You probably haven’t even had your 2015 holiday yet – but at the risk of causing marital disharmony (Qui, moi?), and in line with my duty as a football correspondent, I need to give advance warning to any fellow football fans for an early ‘heads up’. There’s a big event happening NEXT year not far away in 2016. So, holiday-wise you could, erm, try France next year? Not far to go, eh?
OK lads (and lasses), let’s fast forward almost exactly 12 months, from 10th June until 10th July 2016, and nip next door to La Belle France. There it’s the 2016 UEFA European Championship, commonly referred to as Euro 2016. Yes, it’s Europe’s smaller version of the World Cup, but this time it’s a little different to previous tournaments – why’s that then?
Well, unlike before, there will be 24 teams, not 16. That provides six groups of four teams with the top two from each group going through to the knockout stages: that’s 12 so far. In the new format however, the four best third-ranked sides would also progress, leaving 16 teams going into the new round of a knockout stage. That’s ahead of the usual quarter-finals with eight teams, the semi-finals with four into the final pairing. Actually only eight teams will go out at the first group stages.]
This new football feast format will provide an exciting 51 games over 31 days, compared with 31 games for the previous 16-team tournament. Actually though, It’s not ideal because with third-ranked teams in the group stages advancing, it could provide situations where teams might know in advance what results they need to progress out of the group, lending to a lack of suspense for fans, or even the prospect of mutually beneficial collusion between teams: hmm…
As hosts, France have automatically qualified for the finals, while the other 53 national teams are currently competing in a qualifying competition, running from September 2014 to November 2015, to secure the remaining 23 places. Among these teams are back-to-back defending champions Spain, and for the first time their immediate neighbours Gibraltar.
In the bidding process France beat Italy and Turkey for the right to host the 2016 finals. The matches will be played in ten stadia in ten cities: Paris,Bordeaux, Lens, Lille, Lyon, Marseille, Nice, Saint-Denis, St-Etienne, and Toulouse. It will be the third time that France has hosted the tournament, after the inaugural tournament in 1960 and the 1984 finals. The French team have won the European Championship twice: in 1984 and 2000.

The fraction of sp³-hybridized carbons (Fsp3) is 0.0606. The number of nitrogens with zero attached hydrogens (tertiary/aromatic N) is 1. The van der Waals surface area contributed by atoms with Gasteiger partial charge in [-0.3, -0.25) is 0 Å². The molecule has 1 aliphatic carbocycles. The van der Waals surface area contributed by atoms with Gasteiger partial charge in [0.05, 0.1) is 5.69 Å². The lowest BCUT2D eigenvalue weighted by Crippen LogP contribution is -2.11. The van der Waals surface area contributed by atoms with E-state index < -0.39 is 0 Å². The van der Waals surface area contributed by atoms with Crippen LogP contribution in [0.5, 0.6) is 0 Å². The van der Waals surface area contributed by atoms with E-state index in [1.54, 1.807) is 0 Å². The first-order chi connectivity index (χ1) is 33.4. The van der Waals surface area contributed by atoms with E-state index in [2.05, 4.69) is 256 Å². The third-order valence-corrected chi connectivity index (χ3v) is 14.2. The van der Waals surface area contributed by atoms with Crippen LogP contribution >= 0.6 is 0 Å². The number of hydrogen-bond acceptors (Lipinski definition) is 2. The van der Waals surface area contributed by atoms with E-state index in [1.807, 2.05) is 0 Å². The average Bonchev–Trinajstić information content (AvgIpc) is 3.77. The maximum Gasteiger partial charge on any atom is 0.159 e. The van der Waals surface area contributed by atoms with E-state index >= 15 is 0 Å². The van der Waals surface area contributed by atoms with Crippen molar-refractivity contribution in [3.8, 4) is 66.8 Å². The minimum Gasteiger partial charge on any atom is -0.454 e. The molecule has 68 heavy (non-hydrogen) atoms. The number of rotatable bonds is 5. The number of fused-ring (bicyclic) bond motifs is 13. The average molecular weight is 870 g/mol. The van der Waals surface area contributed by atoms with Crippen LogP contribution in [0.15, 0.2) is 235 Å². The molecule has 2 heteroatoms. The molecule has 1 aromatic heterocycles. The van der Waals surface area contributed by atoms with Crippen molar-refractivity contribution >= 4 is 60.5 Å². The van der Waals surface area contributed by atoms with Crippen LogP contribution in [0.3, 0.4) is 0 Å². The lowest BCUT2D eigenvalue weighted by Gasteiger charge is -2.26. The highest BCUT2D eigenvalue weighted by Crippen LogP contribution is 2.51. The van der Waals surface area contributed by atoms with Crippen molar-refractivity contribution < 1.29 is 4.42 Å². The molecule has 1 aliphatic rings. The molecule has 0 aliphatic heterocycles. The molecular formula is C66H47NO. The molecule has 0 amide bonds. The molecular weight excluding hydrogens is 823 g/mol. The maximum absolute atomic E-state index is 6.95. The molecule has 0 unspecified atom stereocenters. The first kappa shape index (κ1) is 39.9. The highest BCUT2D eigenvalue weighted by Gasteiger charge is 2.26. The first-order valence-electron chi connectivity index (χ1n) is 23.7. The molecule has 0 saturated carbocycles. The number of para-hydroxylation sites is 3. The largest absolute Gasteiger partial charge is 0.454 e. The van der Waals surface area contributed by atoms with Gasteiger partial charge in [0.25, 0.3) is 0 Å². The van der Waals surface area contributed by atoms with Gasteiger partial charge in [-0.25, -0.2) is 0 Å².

Last weekend, England and Wales moved closer to Euro 2016 qualification. Northern Ireland and Scotland earned valuable points, but the Republic of Ireland’s hopes were hampered by a draw.
Three nations from the British Isles have not competed in the same tournament since England, Scotland and the Republic of Ireland reached the 1990 World Cup finals. But after the latest round of qualifiers, there is a strong possibility that could happen in France next summer.
While England are snugly safe, Wales, for once are cock-a-hoop after a hard 1 – 0 victory over World Cup quarter-finalists Belgium in Cardiff on Friday night. Gareth Bale was the Welsh hero scoring the winner, but it was heart-stirring ‘Welcome in the valleys’ stuff, Wales now leading their Group B by three points from star-studded Belgium.
In contrast Scotland’s display in Group D on Saturday in the 1-1 draw against the Republic of Ireland was the Scots’ poorest for a while. Poland head the group ahead of Germany with Gordon Strachan’s team third two points ahead of Republic of Ireland. The increase to 24 teams was seen as a positive development for Martin O’Neill’s men, but it looks like they might not be involved next year. Having taken just one point from their two games against qualification rivals Scotland, their hopes of even third place look slim.
However there is huge optimism in Group F where second-placed Northern Ireland can reach their first major finals since the 1986 World Cup. Michael O’Neill’s men won their first three matches, and now must finish the job following Saturday’s 0-0 draw against Romania.
There’s some other interesting countries currently battling it out to reach France next year. Surprisingly in Group A, the country with the smallest population, Iceland lead the huge Czech Republic and mighty Holland by two points and five respectively. In Group C, Slovakia are two ahead of former holders Spain, with Ukraine not out of it either. Austria strongly head group G leading Sweden by four points – and struggling Russia by eight – are Fabio Capello’s days numbered for the 2018 World Cup hosts? In Group H, Croatia lead Italy by two and Norway by four, and a Cristiano Ronaldo (one man band?) inspired Portugal lead group I by two from Denmark.
The eventual winners will earn the right to participate in the 2017 FIFA Confederations Cup hosted by Russia. If Germany or Russia win, however, the runner-up will qualify as Germany have already qualified due to winning the 2014 FIFA World Cup, and Russia have qualified as hosts. If both Germany and Russia reach the final, the qualifier will be drawn from the losing semi-finalists.
In summary, both in time and geography, the French 2016 Euro finals are not far away from us – all. So if you’re currently football-stricken and have national pride at stake – get planning now. Psst…if you can’t wait until then, the new Premier League season kicks off August 8/9th!